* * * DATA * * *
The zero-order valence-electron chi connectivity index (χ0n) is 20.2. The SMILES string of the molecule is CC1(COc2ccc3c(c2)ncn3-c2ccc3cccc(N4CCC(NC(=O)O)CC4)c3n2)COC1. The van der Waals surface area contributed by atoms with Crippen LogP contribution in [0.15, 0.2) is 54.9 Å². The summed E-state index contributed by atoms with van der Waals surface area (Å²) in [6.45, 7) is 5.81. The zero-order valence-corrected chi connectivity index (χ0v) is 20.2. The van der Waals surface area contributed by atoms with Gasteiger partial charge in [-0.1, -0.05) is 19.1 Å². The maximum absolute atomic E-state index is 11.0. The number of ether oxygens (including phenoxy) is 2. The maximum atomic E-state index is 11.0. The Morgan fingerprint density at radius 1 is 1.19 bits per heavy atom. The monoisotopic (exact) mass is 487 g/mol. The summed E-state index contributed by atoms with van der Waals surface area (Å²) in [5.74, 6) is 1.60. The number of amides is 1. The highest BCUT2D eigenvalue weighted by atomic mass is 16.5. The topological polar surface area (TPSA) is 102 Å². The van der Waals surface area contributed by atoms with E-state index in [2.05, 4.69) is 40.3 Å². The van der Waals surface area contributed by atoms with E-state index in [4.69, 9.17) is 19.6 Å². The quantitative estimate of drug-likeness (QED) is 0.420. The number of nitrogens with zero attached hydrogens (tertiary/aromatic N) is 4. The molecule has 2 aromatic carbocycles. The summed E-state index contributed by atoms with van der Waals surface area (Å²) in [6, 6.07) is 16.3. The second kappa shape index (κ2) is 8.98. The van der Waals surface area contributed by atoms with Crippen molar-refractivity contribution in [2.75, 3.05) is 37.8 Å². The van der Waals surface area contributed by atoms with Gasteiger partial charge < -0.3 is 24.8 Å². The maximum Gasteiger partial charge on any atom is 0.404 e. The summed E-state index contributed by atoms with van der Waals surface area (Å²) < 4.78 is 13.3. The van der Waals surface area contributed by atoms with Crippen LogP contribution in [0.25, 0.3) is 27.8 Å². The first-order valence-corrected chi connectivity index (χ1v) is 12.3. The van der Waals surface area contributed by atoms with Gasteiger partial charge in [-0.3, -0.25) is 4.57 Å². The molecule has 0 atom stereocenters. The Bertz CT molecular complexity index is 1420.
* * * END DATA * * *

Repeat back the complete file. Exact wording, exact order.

The zero-order valence-electron chi connectivity index (χ0n) is 20.2. The SMILES string of the molecule is CC1(COc2ccc3c(c2)ncn3-c2ccc3cccc(N4CCC(NC(=O)O)CC4)c3n2)COC1. The van der Waals surface area contributed by atoms with Crippen LogP contribution in [0.15, 0.2) is 54.9 Å². The summed E-state index contributed by atoms with van der Waals surface area (Å²) in [6.45, 7) is 5.81. The zero-order valence-corrected chi connectivity index (χ0v) is 20.2. The van der Waals surface area contributed by atoms with Gasteiger partial charge in [-0.1, -0.05) is 19.1 Å². The maximum absolute atomic E-state index is 11.0. The number of ether oxygens (including phenoxy) is 2. The maximum atomic E-state index is 11.0. The Morgan fingerprint density at radius 1 is 1.19 bits per heavy atom. The monoisotopic (exact) mass is 487 g/mol. The summed E-state index contributed by atoms with van der Waals surface area (Å²) in [5.74, 6) is 1.60. The number of amides is 1. The highest BCUT2D eigenvalue weighted by atomic mass is 16.5. The topological polar surface area (TPSA) is 102 Å². The van der Waals surface area contributed by atoms with E-state index in [2.05, 4.69) is 40.3 Å². The van der Waals surface area contributed by atoms with E-state index in [4.69, 9.17) is 19.6 Å². The quantitative estimate of drug-likeness (QED) is 0.420. The number of nitrogens with zero attached hydrogens (tertiary/aromatic N) is 4. The molecule has 2 aromatic carbocycles. The summed E-state index contributed by atoms with van der Waals surface area (Å²) in [6, 6.07) is 16.3. The second kappa shape index (κ2) is 8.98. The van der Waals surface area contributed by atoms with Crippen molar-refractivity contribution in [2.75, 3.05) is 37.8 Å². The van der Waals surface area contributed by atoms with Gasteiger partial charge < -0.3 is 24.8 Å². The maximum Gasteiger partial charge on any atom is 0.404 e. The summed E-state index contributed by atoms with van der Waals surface area (Å²) < 4.78 is 13.3. The van der Waals surface area contributed by atoms with Crippen LogP contribution in [0.25, 0.3) is 27.8 Å². The first-order valence-corrected chi connectivity index (χ1v) is 12.3. The van der Waals surface area contributed by atoms with Gasteiger partial charge in [-0.3, -0.25) is 4.57 Å². The molecule has 0 atom stereocenters. The Bertz CT molecular complexity index is 1420.